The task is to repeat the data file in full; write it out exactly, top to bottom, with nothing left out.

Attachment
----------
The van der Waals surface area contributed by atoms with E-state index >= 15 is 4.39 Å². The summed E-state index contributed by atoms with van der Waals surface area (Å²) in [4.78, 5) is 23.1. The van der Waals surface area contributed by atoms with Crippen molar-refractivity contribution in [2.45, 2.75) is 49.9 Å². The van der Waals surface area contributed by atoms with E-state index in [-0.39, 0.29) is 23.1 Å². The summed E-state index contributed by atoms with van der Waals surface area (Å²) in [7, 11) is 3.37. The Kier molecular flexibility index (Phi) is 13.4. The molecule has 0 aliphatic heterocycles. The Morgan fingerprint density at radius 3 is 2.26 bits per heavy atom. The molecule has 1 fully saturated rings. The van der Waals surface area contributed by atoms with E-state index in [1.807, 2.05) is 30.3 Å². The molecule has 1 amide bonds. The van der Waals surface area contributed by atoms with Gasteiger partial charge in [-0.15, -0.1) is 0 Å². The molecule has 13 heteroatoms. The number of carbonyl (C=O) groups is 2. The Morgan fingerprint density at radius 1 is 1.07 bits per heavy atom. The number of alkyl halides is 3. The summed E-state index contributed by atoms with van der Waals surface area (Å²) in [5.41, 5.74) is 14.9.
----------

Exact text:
The van der Waals surface area contributed by atoms with E-state index >= 15 is 4.39 Å². The summed E-state index contributed by atoms with van der Waals surface area (Å²) in [4.78, 5) is 23.1. The van der Waals surface area contributed by atoms with Crippen molar-refractivity contribution in [2.45, 2.75) is 49.9 Å². The van der Waals surface area contributed by atoms with E-state index in [-0.39, 0.29) is 23.1 Å². The summed E-state index contributed by atoms with van der Waals surface area (Å²) in [7, 11) is 3.37. The Kier molecular flexibility index (Phi) is 13.4. The molecule has 0 aliphatic heterocycles. The Morgan fingerprint density at radius 3 is 2.26 bits per heavy atom. The molecule has 1 fully saturated rings. The van der Waals surface area contributed by atoms with E-state index in [1.807, 2.05) is 30.3 Å². The molecule has 1 amide bonds. The van der Waals surface area contributed by atoms with Gasteiger partial charge in [-0.15, -0.1) is 0 Å². The molecule has 13 heteroatoms. The number of carbonyl (C=O) groups is 2. The Morgan fingerprint density at radius 1 is 1.07 bits per heavy atom. The number of alkyl halides is 3. The summed E-state index contributed by atoms with van der Waals surface area (Å²) in [5.41, 5.74) is 14.9.